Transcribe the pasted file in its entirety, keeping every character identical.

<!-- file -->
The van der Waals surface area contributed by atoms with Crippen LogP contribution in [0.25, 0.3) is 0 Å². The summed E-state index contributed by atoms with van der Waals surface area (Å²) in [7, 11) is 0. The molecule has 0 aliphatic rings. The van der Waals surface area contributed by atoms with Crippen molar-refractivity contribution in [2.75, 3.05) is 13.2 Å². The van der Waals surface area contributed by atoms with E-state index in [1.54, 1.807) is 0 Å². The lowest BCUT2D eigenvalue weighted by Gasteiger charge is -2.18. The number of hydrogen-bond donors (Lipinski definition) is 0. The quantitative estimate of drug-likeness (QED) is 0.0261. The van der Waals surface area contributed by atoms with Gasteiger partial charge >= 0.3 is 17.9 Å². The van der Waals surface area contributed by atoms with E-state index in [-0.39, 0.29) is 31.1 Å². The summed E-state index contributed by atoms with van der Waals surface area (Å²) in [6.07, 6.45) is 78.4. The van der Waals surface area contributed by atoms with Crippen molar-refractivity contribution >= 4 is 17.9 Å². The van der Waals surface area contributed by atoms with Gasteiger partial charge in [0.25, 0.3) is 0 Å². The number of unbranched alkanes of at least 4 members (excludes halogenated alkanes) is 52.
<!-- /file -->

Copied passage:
The van der Waals surface area contributed by atoms with Crippen LogP contribution in [0.25, 0.3) is 0 Å². The summed E-state index contributed by atoms with van der Waals surface area (Å²) in [7, 11) is 0. The molecule has 0 aliphatic rings. The van der Waals surface area contributed by atoms with Crippen molar-refractivity contribution in [2.75, 3.05) is 13.2 Å². The van der Waals surface area contributed by atoms with E-state index in [1.54, 1.807) is 0 Å². The lowest BCUT2D eigenvalue weighted by Gasteiger charge is -2.18. The number of hydrogen-bond donors (Lipinski definition) is 0. The quantitative estimate of drug-likeness (QED) is 0.0261. The van der Waals surface area contributed by atoms with Gasteiger partial charge >= 0.3 is 17.9 Å². The van der Waals surface area contributed by atoms with E-state index in [-0.39, 0.29) is 31.1 Å². The summed E-state index contributed by atoms with van der Waals surface area (Å²) in [6.07, 6.45) is 78.4. The van der Waals surface area contributed by atoms with Crippen molar-refractivity contribution >= 4 is 17.9 Å². The van der Waals surface area contributed by atoms with Gasteiger partial charge in [0.25, 0.3) is 0 Å². The number of unbranched alkanes of at least 4 members (excludes halogenated alkanes) is 52.